Hi, I am trying to find all lists of length x with elements a, b, and c.
To this end, I have created the class below, but it is not quite working and
I am having trouble figuring out what to change. Does anyone have any
insight?
class c:
def __init__(self):
self.traits = 4 # number of list elements
self.types = 3 # elements can be 0, 1, or 2
def a(self):
l = []
for i in range(self.trai ts):
l.append(self.b (str(i)))
return l
def b(self, s):
if len(s) == self.types:
return s
for i in range(self.trai ts):
return self.b(s + str(i))
i = c()
lst = i.a()
Thanks in advance,
d 20 3167
"drs" <dr*@removetosendmailecpsoftware.com > wrote in message
news:Gp******** ***********@twi ster.nyroc.rr.c om...
I didn't state what I am doing quite so clearly (or correctly), so I'll try
again. I am looking for a list of all unique strings of length x whose
elements are from the set a, b, and c.
So, for example, in this case it would be
aaa, aab, aac, aba, abb, abc, aca, acb, acc, ... cca, ccb, ccc
but I need for the length and the number of elements to be variable.
I understand this will get out of hand very quickly for large numbers, but I
only need it for small length/numbers.
Thanks,
d
drs <drs <at> removetosendmailecpsoftware.com > writes: Hi, I am trying to find all lists of length x with elements a, b, and c.
I'm not sure exactly what you're looking for here. It would help if you gave an
example of some input and the output you want to produce.
Seems you might be looking for the permutations of a list. If so, check the
ASPN Cookbook: http://aspn.activestate.com/ASPN/Coo.../Recipe/190465
If this is not what you're looking for, please give us a little more info on the
problem.
Steve
drs <drs <at> removetosendmailecpsoftware.com > writes: I am looking for a list of all unique strings of length x whose elements are from the set a, b, and c.
So, for example, in this case it would be
aaa, aab, aac, aba, abb, abc, aca, acb, acc, ... cca, ccb, ccc
but I need for the length and the number of elements to be variable.
Much clearer, thanks. Is this what you're looking for: def f(chars, n):
.... for char in chars:
.... if n == 1:
.... yield char
.... else:
.... for string in f(chars, n1):
.... yield char + string
.... list(f('abc', 1))
['a', 'b', 'c'] list(f('abc', 2))
['aa', 'ab', 'ac', 'ba', 'bb', 'bc', 'ca', 'cb', 'cc'] list(f('abc', 3))
['aaa', 'aab', 'aac', 'aba', 'abb', 'abc', 'aca', 'acb', 'acc', 'baa', 'bab',
'bac', 'bba', 'bbb', 'bbc', 'bca', 'bcb', 'bcc', 'caa', 'cab', 'cac', 'cba',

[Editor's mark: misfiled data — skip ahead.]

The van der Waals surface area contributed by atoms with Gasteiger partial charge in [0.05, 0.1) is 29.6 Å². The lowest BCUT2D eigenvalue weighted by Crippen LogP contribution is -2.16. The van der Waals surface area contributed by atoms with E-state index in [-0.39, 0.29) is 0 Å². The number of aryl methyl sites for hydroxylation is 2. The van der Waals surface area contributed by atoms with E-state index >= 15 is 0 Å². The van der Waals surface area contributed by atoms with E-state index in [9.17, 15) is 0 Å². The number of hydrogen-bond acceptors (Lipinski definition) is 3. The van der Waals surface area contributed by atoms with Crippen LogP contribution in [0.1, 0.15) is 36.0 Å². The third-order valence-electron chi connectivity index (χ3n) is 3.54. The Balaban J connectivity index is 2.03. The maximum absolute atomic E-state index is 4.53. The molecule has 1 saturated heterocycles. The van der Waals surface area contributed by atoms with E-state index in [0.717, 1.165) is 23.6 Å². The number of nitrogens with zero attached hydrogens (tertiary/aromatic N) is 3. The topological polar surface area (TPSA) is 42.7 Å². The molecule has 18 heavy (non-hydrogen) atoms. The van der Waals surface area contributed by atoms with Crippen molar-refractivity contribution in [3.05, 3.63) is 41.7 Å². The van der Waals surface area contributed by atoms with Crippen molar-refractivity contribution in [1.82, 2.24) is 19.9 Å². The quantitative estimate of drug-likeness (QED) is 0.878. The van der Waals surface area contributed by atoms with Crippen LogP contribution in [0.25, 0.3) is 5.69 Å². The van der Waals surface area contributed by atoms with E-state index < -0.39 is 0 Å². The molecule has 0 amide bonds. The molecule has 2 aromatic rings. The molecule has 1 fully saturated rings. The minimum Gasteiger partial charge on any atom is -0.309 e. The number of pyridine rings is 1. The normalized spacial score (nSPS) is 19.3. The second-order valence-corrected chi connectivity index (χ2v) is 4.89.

'cbb', 'cbc', 'cca', 'ccb', 'ccc']
Steve
drs <drs <at> removetosendmailecpsoftware.com > writes: I am looking for a list of all unique strings of length x whose elements are from the set a, b, and c.
Does anyone know what this operation is called? It's not permutations or
combinations as I understand them since permutations and combinations do not
allow repetition. I assume there was already a solution for this somewhere, but
I didn't know what term to google for.
Thanks,
Steve
Steven Bethard <st************ @gmail.com> wrote: drs <drs <at> removetosendmailecpsoftware.com > writes: I am looking for a list of all unique strings of length x whose elements are from the set a, b, and c.
Does anyone know what this operation is called? It's not permutations or combinations as I understand them since permutations and combinations do not allow repetition. I assume there was already a solution for this somewhere, but I didn't know what term to google for.
There's been a recent thread where the OP called them 'permutations',
somebody commented they're 'variations'. In that thread you'll find a
bazillion solutions, recursive and non, with or without itertools, &c.
Alex
In article <ma************ *************** ***********@pyt hon.org>,
Steven Bethard <st************ @gmail.com> wrote: drs <drs <at> removetosendmailecpsoftware.com > writes: I am looking for a list of all unique strings of length x whose elements are from the set a, b, and c.
Does anyone know what this operation is called? It's not permutations or combinations as I understand them since permutations and combinations do not allow repetition. I assume there was already a solution for this somewhere, but I didn't know what term to google for.
The task you're describing is generation of all strings over a given
alphabet. Fortunately, there is a fairly simple technique for doing
this  here is a Python generator to do it:
def lexgen(alph, maxlen = None):
"""Generate all the possible strings over the given alphabet in
lexicographic order. Stop after generating the strings of maxlen,
if provided; otherwise, generate forever."""
ixs = []
while maxlen is None or len(ixs) <= maxlen:
while True:
yield str.join('', [ alph[ixs[x]] for x in
xrange(len(ixs)  1, 1, 1) ])
for pos in xrange(len(ixs) ):
ixs[pos] = (ixs[pos] + 1) % len(alph)
if ixs[pos] <> 0:
break
if sum(ixs) == 0:
break
ixs += [0]
Cheers,
M

Michael J. Fromberger  Lecturer, Dept. of Computer Science http://www.dartmouth.edu/~sting/  Dartmouth College, Hanover, NH, USA
Michael J. Fromberger <Mi************ ******@Clothing .Dartmouth.EDU>
wrote:
... I am looking for a list of all unique strings of length x whose elements are from the set a, b, and c.
... The task you're describing is generation of all strings over a given alphabet. Fortunately, there is a fairly simple technique for doing this  here is a Python generator to do it:
def lexgen(alph, maxlen = None): """Generate all the possible strings over the given alphabet in lexicographic order. Stop after generating the strings of maxlen, if provided; otherwise, generate forever."""